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Editorial: Averting a resident revolt

Plan to regulate home landscaping in Palo Alto wisely pruned back

A water conservation plan that appeared designed by bureaucrats for bureaucrats was wisely scaled back Tuesday night by a unanimous Palo Alto City Council.

Residents of Palo Alto have done more than has been asked of them to save water. Lawns have been allowed to die and replaced with drought tolerant plants, use of grey water for plant watering has become a common practice and some are even paying to purchase recycled water for irrigation.

Yet the Palo Alto city staff, acting to implement an executive order issued last April by Gov. Jerry Brown, proposed a new permitting and regulatory system for any landscaping project that would require detailed water use calculations, city review and inspections. New staff would be hired to handle the permit applications and conduct inspections of completed landscaping work, just like building inspectors do currently.

Instead of sticking with the tough default plan required by the state or the tougher alternative plan developed by a Bay Area regional water agency, the city staff recommended the most onerous and burdensome plan imaginable. Prepared by the city's Development Services Department, it would have subjected every landscaping project associated with a new building, no matter how small, to city permitting and inspections.

The state requirements wisely exempt landscaping projects of less than 2,500 square feet, reduced in the regional plan to 1,000 feet and to zero exemptions in the Palo Alto plan.

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The council did the right thing by rejecting the staff recommendation and adopting the state's model ordinance for now. A far more robust community discussion on the merits of more expansive regulation is needed, especially given the changes in landscaping strategies -- such as the use of native, drought-friendly plants -- that have already been implemented by a substantial number of residents.

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Editorial: Averting a resident revolt

Plan to regulate home landscaping in Palo Alto wisely pruned back

by / Palo Alto Weekly

Uploaded: Sun, Jan 24, 2016, 10:50 am

A water conservation plan that appeared designed by bureaucrats for bureaucrats was wisely scaled back Tuesday night by a unanimous Palo Alto City Council.

Residents of Palo Alto have done more than has been asked of them to save water. Lawns have been allowed to die and replaced with drought tolerant plants, use of grey water for plant watering has become a common practice and some are even paying to purchase recycled water for irrigation.

Yet the Palo Alto city staff, acting to implement an executive order issued last April by Gov. Jerry Brown, proposed a new permitting and regulatory system for any landscaping project that would require detailed water use calculations, city review and inspections. New staff would be hired to handle the permit applications and conduct inspections of completed landscaping work, just like building inspectors do currently.

Instead of sticking with the tough default plan required by the state or the tougher alternative plan developed by a Bay Area regional water agency, the city staff recommended the most onerous and burdensome plan imaginable. Prepared by the city's Development Services Department, it would have subjected every landscaping project associated with a new building, no matter how small, to city permitting and inspections.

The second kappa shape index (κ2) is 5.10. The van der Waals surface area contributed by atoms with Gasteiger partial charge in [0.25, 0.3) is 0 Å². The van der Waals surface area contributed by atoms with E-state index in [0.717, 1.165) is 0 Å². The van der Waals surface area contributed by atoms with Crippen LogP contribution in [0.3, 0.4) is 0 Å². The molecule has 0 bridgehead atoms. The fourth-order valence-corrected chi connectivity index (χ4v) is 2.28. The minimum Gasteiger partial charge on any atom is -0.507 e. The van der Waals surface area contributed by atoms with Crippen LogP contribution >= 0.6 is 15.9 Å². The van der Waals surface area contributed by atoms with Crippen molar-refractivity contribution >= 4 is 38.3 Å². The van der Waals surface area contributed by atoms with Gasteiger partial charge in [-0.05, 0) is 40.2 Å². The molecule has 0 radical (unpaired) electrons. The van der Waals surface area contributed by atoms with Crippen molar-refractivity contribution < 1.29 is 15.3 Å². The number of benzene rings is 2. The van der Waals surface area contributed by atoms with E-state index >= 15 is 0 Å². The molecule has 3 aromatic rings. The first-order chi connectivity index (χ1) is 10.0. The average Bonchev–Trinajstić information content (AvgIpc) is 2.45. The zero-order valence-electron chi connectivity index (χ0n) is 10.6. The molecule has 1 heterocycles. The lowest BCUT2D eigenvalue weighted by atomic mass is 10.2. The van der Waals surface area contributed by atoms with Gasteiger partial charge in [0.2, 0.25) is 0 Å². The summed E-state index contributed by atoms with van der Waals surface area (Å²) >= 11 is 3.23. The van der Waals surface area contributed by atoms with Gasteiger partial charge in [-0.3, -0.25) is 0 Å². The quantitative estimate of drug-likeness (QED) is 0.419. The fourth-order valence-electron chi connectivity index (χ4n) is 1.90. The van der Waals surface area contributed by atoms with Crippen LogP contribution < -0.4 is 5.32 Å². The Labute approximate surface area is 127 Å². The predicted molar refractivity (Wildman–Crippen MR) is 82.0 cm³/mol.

The state requirements wisely exempt landscaping projects of less than 2,500 square feet, reduced in the regional plan to 1,000 feet and to zero exemptions in the Palo Alto plan.

The council did the right thing by rejecting the staff recommendation and adopting the state's model ordinance for now. A far more robust community discussion on the merits of more expansive regulation is needed, especially given the changes in landscaping strategies -- such as the use of native, drought-friendly plants -- that have already been implemented by a substantial number of residents.

Comments

Cynical ploy
Evergreen Park
on Jan 23, 2016 at 3:57 pm
Cynical ploy, Evergreen Park
on Jan 23, 2016 at 3:57 pm
12 people like this

This is a funny editorial. This should have been published BEFORE the vote, with the weekly taking a position on the issue prior to the council decision. However since we are talking about the weekly and their known penchant of looking for brownie points. We get an " editorial" after the fact praising the council ( what a surprise there). My guess is had the council voted the other way, we would have had an editorial praising that decision.


Resident
Old Palo Alto
on Jan 23, 2016 at 4:57 pm
Resident, Old Palo Alto
on Jan 23, 2016 at 4:57 pm
1 person likes this

@cynical Did you notice in the same issue the Weekly ran an editorial criticizing the council for approving the TDR? Kinda ruins your narrative.


Cynical ploy
Evergreen Park
on Jan 23, 2016 at 5:25 pm
Cynical ploy, Evergreen Park
on Jan 23, 2016 at 5:25 pm
13 people like this

Resident- in the current city climate, brownie points from PASZ are worth more than brownie points from the council


resident
Crescent Park
on Jan 25, 2016 at 8:07 am
resident, Crescent Park
on Jan 25, 2016 at 8:07 am
4 people like this

Residents (a.k.a. voters, in large part) should revolt on the basis of many issues that, taken together, make it clear that PA is not run in the interest of people who live in PA.


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